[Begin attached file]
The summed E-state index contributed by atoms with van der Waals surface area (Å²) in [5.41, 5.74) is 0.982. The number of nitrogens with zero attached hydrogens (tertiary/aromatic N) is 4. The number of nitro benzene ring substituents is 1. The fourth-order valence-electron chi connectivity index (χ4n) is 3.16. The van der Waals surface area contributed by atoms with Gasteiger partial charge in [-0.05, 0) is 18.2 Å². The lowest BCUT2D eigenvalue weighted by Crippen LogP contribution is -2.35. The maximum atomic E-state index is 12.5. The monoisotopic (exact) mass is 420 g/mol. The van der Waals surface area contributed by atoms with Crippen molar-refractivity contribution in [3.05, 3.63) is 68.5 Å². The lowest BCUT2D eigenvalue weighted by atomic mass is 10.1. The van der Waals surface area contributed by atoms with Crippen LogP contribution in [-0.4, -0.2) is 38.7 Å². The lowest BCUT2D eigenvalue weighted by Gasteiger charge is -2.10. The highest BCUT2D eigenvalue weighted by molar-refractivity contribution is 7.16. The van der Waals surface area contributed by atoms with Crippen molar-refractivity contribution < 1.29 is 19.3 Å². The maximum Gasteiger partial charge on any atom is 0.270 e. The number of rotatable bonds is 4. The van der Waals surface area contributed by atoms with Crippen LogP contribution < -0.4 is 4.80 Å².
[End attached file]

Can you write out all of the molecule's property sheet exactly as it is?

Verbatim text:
The summed E-state index contributed by atoms with van der Waals surface area (Å²) in [5.41, 5.74) is 0.982. The number of nitrogens with zero attached hydrogens (tertiary/aromatic N) is 4. The number of nitro benzene ring substituents is 1. The fourth-order valence-electron chi connectivity index (χ4n) is 3.16. The van der Waals surface area contributed by atoms with Gasteiger partial charge in [-0.05, 0) is 18.2 Å². The lowest BCUT2D eigenvalue weighted by Crippen LogP contribution is -2.35. The maximum atomic E-state index is 12.5. The monoisotopic (exact) mass is 420 g/mol. The van der Waals surface area contributed by atoms with Crippen molar-refractivity contribution in [3.05, 3.63) is 68.5 Å². The lowest BCUT2D eigenvalue weighted by atomic mass is 10.1. The van der Waals surface area contributed by atoms with Crippen LogP contribution in [-0.4, -0.2) is 38.7 Å². The lowest BCUT2D eigenvalue weighted by Gasteiger charge is -2.10. The highest BCUT2D eigenvalue weighted by molar-refractivity contribution is 7.16. The van der Waals surface area contributed by atoms with Crippen molar-refractivity contribution < 1.29 is 19.3 Å². The maximum Gasteiger partial charge on any atom is 0.270 e. The number of rotatable bonds is 4. The van der Waals surface area contributed by atoms with Crippen LogP contribution < -0.4 is 4.80 Å².